Ever since the cloning of Dolly the sheep, transplant scientists have hoped for a way to create a line of identical animals genetically engineered so their organs could be used in people. Now, researchers report a major advance that brings that goal closer--the creation of four cloned piglets that lack one copy of a gene that causes pig organs to be rejected by the human immune system. The finding is reported in a paper published online today by Science.
Pigs are the most promising species for organ transplants because they are physiologically similar to humans and in plentiful supply. But progress in the field has been slow, in part because transplanted organs will almost certainly be rejected by the human body. Pigs produce a particular sugar on the surface of their endothelial cells that primates' immune systems recognize as foreign. As a result, they attack the pig cells, leading to organ failure. The only complete solution is thought to be a pig lacking the gene for ?-1,3-galactosyltransferase, the enzyme that makes the sugar.
Now, animal scientist Randall Prather and his team at the University of Missouri, Columbia, along with collaborators at Immerge BioTherapeutics Inc. in Charlestown, Massachusetts, have knocked out the galtransferase gene in fetal cells used to make cloned piglets. The researchers fused the modified fetal cells with oocytes from which the chromosomes had been removed. They implanted more than 3000 of the resulting embryos into 28 surrogate mother sows. Seven transgenic piglets were born in September and October, of which four survived. The four, all females, still make the sugar with their good copy of galtransferase; Prather says the next step is to produce double knockout pigs, most likely using conventional breeding methods. Still, "this is something that's been eagerly awaited," says immunologist Jeffrey Platt of the Mayo Clinic in Rochester, Minnesota.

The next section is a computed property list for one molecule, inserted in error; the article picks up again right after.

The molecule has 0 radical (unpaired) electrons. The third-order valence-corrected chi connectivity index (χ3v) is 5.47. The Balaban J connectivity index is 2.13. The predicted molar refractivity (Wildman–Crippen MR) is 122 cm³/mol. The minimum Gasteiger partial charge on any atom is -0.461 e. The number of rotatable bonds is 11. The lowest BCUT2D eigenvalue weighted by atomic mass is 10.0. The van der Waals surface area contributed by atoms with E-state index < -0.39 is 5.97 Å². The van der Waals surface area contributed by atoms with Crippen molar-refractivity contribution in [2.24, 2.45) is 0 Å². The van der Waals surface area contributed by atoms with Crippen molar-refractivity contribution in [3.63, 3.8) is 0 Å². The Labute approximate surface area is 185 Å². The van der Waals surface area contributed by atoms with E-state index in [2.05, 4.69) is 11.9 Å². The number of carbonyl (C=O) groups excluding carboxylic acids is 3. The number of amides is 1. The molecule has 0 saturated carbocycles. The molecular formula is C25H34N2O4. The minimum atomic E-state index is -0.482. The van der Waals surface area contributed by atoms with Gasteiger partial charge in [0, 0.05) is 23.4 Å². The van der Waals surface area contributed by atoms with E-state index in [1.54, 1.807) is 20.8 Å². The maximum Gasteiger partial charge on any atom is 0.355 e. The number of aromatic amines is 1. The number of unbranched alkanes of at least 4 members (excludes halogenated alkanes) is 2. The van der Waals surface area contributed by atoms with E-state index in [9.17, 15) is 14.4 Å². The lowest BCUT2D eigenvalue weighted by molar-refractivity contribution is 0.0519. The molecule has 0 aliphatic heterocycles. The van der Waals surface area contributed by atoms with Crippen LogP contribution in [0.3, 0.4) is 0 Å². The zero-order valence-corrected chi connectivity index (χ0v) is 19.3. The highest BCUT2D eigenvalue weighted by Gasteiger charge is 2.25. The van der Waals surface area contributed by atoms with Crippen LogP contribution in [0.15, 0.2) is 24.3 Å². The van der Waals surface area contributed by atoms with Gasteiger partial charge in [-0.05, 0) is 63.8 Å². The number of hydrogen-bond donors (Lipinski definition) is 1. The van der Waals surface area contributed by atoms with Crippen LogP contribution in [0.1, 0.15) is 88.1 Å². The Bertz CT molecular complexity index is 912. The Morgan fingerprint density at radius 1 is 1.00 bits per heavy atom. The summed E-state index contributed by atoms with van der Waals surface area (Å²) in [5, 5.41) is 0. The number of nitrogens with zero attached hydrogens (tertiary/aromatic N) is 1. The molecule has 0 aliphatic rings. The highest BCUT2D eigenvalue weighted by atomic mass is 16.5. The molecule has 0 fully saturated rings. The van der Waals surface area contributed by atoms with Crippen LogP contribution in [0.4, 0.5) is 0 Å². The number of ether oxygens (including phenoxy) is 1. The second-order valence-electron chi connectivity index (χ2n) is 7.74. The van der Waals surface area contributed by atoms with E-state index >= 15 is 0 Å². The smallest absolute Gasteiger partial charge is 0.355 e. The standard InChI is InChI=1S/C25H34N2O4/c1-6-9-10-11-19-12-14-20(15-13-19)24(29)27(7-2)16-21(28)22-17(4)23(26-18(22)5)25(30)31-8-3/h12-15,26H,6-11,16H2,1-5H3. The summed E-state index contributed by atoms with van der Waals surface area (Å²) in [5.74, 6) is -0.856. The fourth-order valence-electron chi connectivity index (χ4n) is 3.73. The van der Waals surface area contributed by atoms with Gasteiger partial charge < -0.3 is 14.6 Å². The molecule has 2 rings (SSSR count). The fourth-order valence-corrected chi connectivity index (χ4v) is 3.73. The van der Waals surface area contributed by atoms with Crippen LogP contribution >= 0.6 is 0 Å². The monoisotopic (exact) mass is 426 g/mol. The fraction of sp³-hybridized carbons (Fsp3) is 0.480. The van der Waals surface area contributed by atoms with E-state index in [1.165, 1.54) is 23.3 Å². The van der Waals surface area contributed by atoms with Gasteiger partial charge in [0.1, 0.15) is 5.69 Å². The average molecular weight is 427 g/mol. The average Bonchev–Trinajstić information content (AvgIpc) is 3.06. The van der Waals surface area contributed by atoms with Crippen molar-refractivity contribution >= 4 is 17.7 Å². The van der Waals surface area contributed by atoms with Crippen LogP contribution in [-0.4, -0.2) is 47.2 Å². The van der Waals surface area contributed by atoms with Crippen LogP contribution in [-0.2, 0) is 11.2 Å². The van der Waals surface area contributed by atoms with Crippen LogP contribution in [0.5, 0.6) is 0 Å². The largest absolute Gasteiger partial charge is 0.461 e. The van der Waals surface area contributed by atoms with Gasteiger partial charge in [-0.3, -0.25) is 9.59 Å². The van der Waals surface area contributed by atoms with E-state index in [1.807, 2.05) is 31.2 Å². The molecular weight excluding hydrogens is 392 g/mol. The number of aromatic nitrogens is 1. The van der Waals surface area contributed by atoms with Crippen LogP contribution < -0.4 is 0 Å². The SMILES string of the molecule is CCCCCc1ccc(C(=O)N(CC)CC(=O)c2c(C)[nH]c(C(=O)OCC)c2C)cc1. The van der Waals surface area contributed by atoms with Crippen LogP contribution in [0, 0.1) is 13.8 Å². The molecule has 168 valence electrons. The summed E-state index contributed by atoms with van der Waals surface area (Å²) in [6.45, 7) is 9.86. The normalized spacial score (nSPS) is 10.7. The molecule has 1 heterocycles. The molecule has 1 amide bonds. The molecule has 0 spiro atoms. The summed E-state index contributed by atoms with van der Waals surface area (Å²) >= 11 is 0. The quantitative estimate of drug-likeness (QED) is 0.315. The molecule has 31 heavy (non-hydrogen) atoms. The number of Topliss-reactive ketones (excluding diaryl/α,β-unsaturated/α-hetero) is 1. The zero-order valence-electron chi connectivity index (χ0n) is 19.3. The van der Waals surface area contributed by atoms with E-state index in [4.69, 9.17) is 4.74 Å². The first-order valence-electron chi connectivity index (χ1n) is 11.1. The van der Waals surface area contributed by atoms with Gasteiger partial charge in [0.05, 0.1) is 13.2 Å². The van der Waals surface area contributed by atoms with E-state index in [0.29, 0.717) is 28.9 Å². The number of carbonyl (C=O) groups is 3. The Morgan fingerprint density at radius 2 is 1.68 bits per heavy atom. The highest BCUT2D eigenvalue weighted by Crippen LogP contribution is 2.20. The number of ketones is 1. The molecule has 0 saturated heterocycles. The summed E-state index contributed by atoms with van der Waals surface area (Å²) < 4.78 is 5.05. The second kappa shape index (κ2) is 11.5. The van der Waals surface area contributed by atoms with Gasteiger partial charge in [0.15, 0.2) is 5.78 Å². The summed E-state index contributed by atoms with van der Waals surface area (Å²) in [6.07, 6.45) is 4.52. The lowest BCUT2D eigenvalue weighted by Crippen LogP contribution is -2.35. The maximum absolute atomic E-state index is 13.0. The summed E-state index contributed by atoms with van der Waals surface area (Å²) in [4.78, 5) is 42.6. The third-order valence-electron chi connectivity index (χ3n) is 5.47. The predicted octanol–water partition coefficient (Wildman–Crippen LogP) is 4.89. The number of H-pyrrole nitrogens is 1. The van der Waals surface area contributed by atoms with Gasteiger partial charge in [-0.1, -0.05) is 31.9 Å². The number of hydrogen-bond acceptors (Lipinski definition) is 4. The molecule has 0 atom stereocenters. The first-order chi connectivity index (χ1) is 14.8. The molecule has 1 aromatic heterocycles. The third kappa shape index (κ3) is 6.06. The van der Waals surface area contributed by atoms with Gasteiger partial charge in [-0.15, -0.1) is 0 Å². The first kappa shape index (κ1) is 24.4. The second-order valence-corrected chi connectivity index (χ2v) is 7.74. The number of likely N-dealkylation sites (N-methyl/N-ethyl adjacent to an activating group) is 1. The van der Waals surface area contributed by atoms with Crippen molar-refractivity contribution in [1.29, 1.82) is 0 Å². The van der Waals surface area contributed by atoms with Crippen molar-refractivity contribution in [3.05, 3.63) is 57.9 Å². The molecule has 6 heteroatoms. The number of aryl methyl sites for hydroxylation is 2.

Other companies are hot on the Missouri team's heels. Scotland-based PPL Therapeutics announced on 2 January that five pigs with the knockout allele were born on Christmas Day. The announcement appeared to scoop Prather's paper, which was embargoed until today, but the PPL results have not been published yet. David Ayares of PPL's lab in Blacksburg, Virginia, defends the company's decision to issue a press release, noting that it must by law inform stockholders promptly of information that could affect its stock price. Announcing results by press release is "becoming the norm in the biotech industry," Ayares says. The news sent PPL's stock soaring 46% on the London stock exchange.